Why be Jewish?

Yom Kippur Drasha by Ittay Flescher

Over the past year there has been a great deal of debate about the future of the Jewish community in Australia in light of results of the
GEN08 survey. The survey was reported in a manner anticipating all sorts of doom and gloom by the AJN which led with the story by putting a tombstone on its front cover and writing an accompanying editorial expressing great distress for the future.

This was followed by a very well attended panel on the future of the Jewish community at Monash University entitled “The Jewish Community, what’s in it for me?” The discussion on the panel mainly focused on three issues. How should we deal with the rising costs of Jewish Education? How should we deal the rising house prices in Jewish areas such as Caulfield and St Kilda? How can we fundraise better as a community?

Whilst these questions are all important, I felt that all of them missed the point in some way. This was most reflected in the question at the end of the panel by Habonim bogeret Jessica Tavassoli who asked, “For the past hour, everyone has been talking about how to be Jewish, but no one has addressed the elephant in the room, which is the question of why be Jewish?”

What I’d like to do in this address is to try and formulate an answer to that question which lies at the heart of everything we do as a Jewish community.
I’d like to begin with four responses which I believe, from my 10 years’ experience teaching at a range of Jewish day Schools in Melbourne, are not compelling reasons to maintain a high level of Jewish engagement.

  • We must be Jewish because we are commanded to be. In an increasingly secular age, to do things because of authority, tradition or revelation are no longer compelling reasons for critical thinking youth.
  • Because we are a ‘chosen people’. In an increasingly egalitarian age where the desire of minorities is to integrate and assimilate as much as possible into the mainstream, the idea of being ‘chosen’, which could also mean being different, special or superior, is not that appealing.
  • To make my grandparents happy. Whilst we all love our grandparents, and it’s not just because of your undying love and chicken soup, acting out of our loyalty to you is unlikely to sustain serious commitment.
  • We must be Jewish because of Anti-Semitism. Too many people have suffered immeasurable trauma and even paid the ultimate price for the continuation of this faith, that it would be a disgrace for you to give it up today.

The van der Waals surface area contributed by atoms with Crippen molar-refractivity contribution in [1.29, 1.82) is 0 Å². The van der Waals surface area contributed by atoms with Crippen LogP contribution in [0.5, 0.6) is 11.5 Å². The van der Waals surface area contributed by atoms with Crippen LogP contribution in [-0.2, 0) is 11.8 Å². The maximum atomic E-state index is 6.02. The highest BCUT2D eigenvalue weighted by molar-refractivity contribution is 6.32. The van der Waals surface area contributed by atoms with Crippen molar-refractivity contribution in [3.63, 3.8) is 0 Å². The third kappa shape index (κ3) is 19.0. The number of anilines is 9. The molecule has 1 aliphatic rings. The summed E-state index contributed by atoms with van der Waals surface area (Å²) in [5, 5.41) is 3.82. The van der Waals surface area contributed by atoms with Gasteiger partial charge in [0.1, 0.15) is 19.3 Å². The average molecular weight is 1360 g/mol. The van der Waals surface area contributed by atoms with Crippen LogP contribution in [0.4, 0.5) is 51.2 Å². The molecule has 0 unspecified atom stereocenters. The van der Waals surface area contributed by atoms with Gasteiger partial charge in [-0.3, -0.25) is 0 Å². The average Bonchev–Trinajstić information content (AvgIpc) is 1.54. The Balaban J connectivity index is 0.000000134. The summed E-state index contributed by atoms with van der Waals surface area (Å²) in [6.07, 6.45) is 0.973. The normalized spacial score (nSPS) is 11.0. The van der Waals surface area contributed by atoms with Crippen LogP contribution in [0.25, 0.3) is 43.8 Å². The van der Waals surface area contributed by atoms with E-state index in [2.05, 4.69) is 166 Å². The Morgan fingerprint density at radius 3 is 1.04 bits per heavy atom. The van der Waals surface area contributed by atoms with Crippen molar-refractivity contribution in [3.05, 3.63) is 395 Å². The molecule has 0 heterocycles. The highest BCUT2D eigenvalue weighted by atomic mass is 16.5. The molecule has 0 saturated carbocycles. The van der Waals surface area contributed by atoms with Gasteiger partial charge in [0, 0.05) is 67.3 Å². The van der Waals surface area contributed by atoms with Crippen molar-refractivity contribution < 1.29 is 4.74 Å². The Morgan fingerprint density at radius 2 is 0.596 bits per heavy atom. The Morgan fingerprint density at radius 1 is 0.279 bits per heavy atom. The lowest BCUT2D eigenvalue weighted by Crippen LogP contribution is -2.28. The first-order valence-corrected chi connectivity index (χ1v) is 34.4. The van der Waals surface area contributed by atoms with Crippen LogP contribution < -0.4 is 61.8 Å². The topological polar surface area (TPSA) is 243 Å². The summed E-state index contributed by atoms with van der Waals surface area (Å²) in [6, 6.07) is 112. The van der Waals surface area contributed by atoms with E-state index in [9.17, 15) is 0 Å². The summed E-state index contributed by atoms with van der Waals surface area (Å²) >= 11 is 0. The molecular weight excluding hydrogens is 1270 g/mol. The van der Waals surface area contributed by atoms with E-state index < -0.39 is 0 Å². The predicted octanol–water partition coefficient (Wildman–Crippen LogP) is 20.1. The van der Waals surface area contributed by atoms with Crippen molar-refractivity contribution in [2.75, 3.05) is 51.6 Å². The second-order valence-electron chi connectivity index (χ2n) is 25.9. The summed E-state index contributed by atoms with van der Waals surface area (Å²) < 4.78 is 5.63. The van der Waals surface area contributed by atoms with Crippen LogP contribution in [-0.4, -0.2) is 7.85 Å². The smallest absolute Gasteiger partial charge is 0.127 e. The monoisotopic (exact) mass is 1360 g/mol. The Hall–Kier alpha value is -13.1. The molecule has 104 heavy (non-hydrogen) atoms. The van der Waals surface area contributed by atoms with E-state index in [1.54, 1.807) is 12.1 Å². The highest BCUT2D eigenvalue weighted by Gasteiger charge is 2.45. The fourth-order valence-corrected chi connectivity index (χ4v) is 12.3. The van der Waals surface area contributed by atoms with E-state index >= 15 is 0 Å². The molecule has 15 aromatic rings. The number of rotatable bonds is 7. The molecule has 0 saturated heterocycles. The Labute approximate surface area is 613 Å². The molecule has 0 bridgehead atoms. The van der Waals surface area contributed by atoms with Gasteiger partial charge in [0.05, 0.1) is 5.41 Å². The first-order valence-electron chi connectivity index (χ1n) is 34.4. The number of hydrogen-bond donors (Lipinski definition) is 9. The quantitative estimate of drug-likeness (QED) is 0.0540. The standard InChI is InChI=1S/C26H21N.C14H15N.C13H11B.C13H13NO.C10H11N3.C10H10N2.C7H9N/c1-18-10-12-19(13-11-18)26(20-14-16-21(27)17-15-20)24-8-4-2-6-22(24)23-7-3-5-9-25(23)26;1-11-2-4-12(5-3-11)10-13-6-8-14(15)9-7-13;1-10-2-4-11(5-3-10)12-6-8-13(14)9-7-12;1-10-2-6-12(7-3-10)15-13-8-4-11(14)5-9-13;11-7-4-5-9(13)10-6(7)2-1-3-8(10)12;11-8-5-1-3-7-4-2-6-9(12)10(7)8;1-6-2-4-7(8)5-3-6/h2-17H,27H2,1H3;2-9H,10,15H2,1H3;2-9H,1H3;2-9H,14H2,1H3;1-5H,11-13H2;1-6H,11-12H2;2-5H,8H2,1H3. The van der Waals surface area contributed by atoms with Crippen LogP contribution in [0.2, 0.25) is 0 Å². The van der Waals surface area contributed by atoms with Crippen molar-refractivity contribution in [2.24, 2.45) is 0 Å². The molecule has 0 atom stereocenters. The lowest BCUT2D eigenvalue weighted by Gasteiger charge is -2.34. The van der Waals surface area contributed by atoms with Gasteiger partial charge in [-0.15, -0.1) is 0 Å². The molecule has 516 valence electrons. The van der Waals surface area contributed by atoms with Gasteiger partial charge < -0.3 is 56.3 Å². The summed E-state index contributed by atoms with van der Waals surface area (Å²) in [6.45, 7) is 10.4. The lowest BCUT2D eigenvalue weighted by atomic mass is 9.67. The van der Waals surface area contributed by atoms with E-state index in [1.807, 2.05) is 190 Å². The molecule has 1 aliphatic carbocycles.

Why are these answers insufficient?

Harold M. Schulweis, who is the Rabbi of Valley Beit Shalom in California, explains “For decades the justification for our fidelity to Judaism has leaned entirely on the Shoah. The Shoah has become our instant raison d'ètre, the short-cut answer to the penetrating questions of our children: "Why should I not marry out of the faith? Why should I join a synagogue? Why should I support Israel? Why should I be Jewish?" We have relied on a singular imperative: "Thou shalt not give Hitler a posthumous victory.” That answer will not work. To live in spite, to say "no" to Hitler is a far cry from living "yes" to Judaism. Judaism that is ‘in spite’, offers no serious sustaining rationale for our identity and continuity. It is a far call from offering a dominant narrative that affirms Jewish life.
Judaism, for many, has assumed the posture of anti-anti-Semitism. Anti-anti-Semitism can only produce a reactionary Judaism. The double negation of anti-anti-Semitism reduces the depth of Jewish culture to a shallow and weak defensive posture.

The psychologist Abraham Maslow once observed, "If all you have is a hammer, the whole world looks like nails." That is a pathological outlook. The whole world is not a bed of nails.

For too long, we have presented our children with either/or options.
What happens to our students when we say…
Either love of my people or love of humanity
Either glatt kosher or glatt treif
Either keep Jewish rituals or ethics
Either for Israel or against Israel
Either secular or religious
Either loyalty to my denomination or loyalty to Klal Yisrael

These dichotomized either/or formulations force false options on us. To succumb to the either/or mind-set is to see with a one-eyed vision.”

In a very moving letter written by American Oleh Haim Watzman to his 17 year daughter before she was to go on a trip to Poland with her Israeli high school, Watzman wrote,